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Damon Crenshaw

Endorsement watch: County civil courts

I believe we are finally at the end of the endorsements line. Last to the table are thecounty civil courts, where in a slight change of pace the Democratic challengers were recommended in two out of three contested races:

Civil Court of Law No. 3: Gloria Cantu Minnick

A graduate of South Texas College of Law, Democratic candidate Gloria Cantu Minnick, 69, would bring not only trial experience but sorely needed management skills to this bench with a docket that has grown too long.

Minnick has served as assistant city attorney and senior assistant director for the Public Works and Engineering Department. Republican incumbent Judge Linda Storey has served on the bench since 2006. Also a graduate of South Texas College of Law, Storey, 46, told the Chronicle editorial board that she believed in the election process for judges.

In this case, voters need to vote for a change and support Minnick for this bench.

Civil Court of Law No. 4: Damon Crenshaw

Democratic candidate Damon Crenshaw, 55, is campaigning on the promise to make this court run more efficiently. A graduate of South Texas School of Law, Crenshaw has over 25 years of legal experience.

We agree that it’s time for a change. His opponent, Republican incumbent Judge Roberta Lloyd, received her law degree from Stetson University College of Law and an L.L.M. in taxation from the University of Miami. Her work in animal cruelty resulted in weekly appearances on the television show “Animal Cops-Houston” for several years. Lloyd, 59, has a reputation for being hard to work with on the bench. When you’re a judge, it’s not just about being right, but about how you manage your courtroom. Lloyd has served on this bench since 2004; it’s time for fresh ideas and a new energy.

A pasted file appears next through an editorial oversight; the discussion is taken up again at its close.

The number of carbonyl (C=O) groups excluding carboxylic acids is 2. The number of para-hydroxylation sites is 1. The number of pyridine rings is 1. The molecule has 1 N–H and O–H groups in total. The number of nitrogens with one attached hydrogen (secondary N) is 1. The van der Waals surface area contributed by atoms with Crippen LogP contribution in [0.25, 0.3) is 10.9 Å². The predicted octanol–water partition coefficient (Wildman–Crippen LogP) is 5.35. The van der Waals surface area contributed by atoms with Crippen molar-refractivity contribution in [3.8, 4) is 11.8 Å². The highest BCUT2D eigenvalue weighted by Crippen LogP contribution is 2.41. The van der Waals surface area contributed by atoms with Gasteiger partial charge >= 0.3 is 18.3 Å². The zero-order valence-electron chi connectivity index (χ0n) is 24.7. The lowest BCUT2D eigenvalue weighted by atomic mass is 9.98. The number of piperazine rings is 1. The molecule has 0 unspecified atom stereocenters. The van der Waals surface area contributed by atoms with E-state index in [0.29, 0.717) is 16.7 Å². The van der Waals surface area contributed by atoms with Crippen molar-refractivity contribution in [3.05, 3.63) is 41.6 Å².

As has been the norm, the Chron had some nice things to say about the Dem challenger they didn’t endorse, Scot Dollinger, whose Q&A you can see here. I don’t know how much these endorsements matter in the end, and I certainly didn’t agree with all of their choices, but kudos to the Chron for making the effort on all these races. There are a lot of them, and not a lot of sources for voters to learn about the candidates – the endorsements, the League of Women Voters Guide, the HBA Judicial Preference poll, and the various Q&As done by myself, Texpatriate, and Texas Leftist. I hope you feel you had enough information to make sound decisions.